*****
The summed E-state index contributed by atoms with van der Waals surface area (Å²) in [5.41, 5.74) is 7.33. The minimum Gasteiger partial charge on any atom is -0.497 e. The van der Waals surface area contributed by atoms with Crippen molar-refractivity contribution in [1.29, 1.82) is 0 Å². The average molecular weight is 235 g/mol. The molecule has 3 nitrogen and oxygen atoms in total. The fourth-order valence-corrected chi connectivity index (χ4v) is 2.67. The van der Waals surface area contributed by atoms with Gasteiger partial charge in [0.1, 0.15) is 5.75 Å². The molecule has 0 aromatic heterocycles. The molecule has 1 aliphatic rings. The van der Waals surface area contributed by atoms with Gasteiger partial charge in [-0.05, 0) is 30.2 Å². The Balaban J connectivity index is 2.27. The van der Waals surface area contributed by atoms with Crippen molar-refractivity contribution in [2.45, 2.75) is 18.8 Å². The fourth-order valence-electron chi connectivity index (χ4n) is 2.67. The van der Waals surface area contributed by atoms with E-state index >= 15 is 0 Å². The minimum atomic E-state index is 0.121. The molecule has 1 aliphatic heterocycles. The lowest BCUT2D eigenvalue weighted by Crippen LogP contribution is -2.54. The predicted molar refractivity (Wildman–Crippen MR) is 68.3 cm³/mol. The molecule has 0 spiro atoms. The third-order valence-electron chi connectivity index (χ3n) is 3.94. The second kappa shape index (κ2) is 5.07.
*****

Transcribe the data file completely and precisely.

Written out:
The summed E-state index contributed by atoms with van der Waals surface area (Å²) in [5.41, 5.74) is 7.33. The minimum Gasteiger partial charge on any atom is -0.497 e. The van der Waals surface area contributed by atoms with Crippen molar-refractivity contribution in [1.29, 1.82) is 0 Å². The average molecular weight is 235 g/mol. The molecule has 3 nitrogen and oxygen atoms in total. The fourth-order valence-corrected chi connectivity index (χ4v) is 2.67. The van der Waals surface area contributed by atoms with Gasteiger partial charge in [0.1, 0.15) is 5.75 Å². The molecule has 0 aromatic heterocycles. The molecule has 1 aliphatic rings. The van der Waals surface area contributed by atoms with Gasteiger partial charge in [-0.05, 0) is 30.2 Å². The Balaban J connectivity index is 2.27. The van der Waals surface area contributed by atoms with Crippen molar-refractivity contribution in [2.45, 2.75) is 18.8 Å². The fourth-order valence-electron chi connectivity index (χ4n) is 2.67. The van der Waals surface area contributed by atoms with E-state index >= 15 is 0 Å². The minimum atomic E-state index is 0.121. The molecule has 1 aliphatic heterocycles. The lowest BCUT2D eigenvalue weighted by Crippen LogP contribution is -2.54. The predicted molar refractivity (Wildman–Crippen MR) is 68.3 cm³/mol. The molecule has 0 spiro atoms. The third-order valence-electron chi connectivity index (χ3n) is 3.94. The second kappa shape index (κ2) is 5.07.